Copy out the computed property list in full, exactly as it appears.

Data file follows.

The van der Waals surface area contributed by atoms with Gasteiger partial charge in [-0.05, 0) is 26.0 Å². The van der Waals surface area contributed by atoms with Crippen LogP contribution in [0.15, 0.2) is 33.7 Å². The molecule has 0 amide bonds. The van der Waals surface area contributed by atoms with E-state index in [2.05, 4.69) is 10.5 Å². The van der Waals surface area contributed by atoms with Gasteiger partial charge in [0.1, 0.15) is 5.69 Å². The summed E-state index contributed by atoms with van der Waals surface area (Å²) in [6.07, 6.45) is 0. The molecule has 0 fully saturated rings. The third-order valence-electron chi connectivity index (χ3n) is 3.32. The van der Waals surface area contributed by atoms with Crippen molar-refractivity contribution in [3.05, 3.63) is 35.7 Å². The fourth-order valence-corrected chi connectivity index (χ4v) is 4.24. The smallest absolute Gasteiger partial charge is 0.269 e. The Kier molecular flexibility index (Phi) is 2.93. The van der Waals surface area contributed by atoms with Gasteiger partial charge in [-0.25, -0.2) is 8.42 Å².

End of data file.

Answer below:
The van der Waals surface area contributed by atoms with Gasteiger partial charge in [-0.05, 0) is 26.0 Å². The van der Waals surface area contributed by atoms with Crippen LogP contribution in [0.15, 0.2) is 33.7 Å². The molecule has 0 amide bonds. The van der Waals surface area contributed by atoms with E-state index in [2.05, 4.69) is 10.5 Å². The van der Waals surface area contributed by atoms with Gasteiger partial charge in [0.1, 0.15) is 5.69 Å². The summed E-state index contributed by atoms with van der Waals surface area (Å²) in [6.07, 6.45) is 0. The molecule has 0 fully saturated rings. The third-order valence-electron chi connectivity index (χ3n) is 3.32. The van der Waals surface area contributed by atoms with Crippen molar-refractivity contribution in [3.05, 3.63) is 35.7 Å². The fourth-order valence-corrected chi connectivity index (χ4v) is 4.24. The smallest absolute Gasteiger partial charge is 0.269 e. The Kier molecular flexibility index (Phi) is 2.93. The van der Waals surface area contributed by atoms with Gasteiger partial charge in [-0.25, -0.2) is 8.42 Å².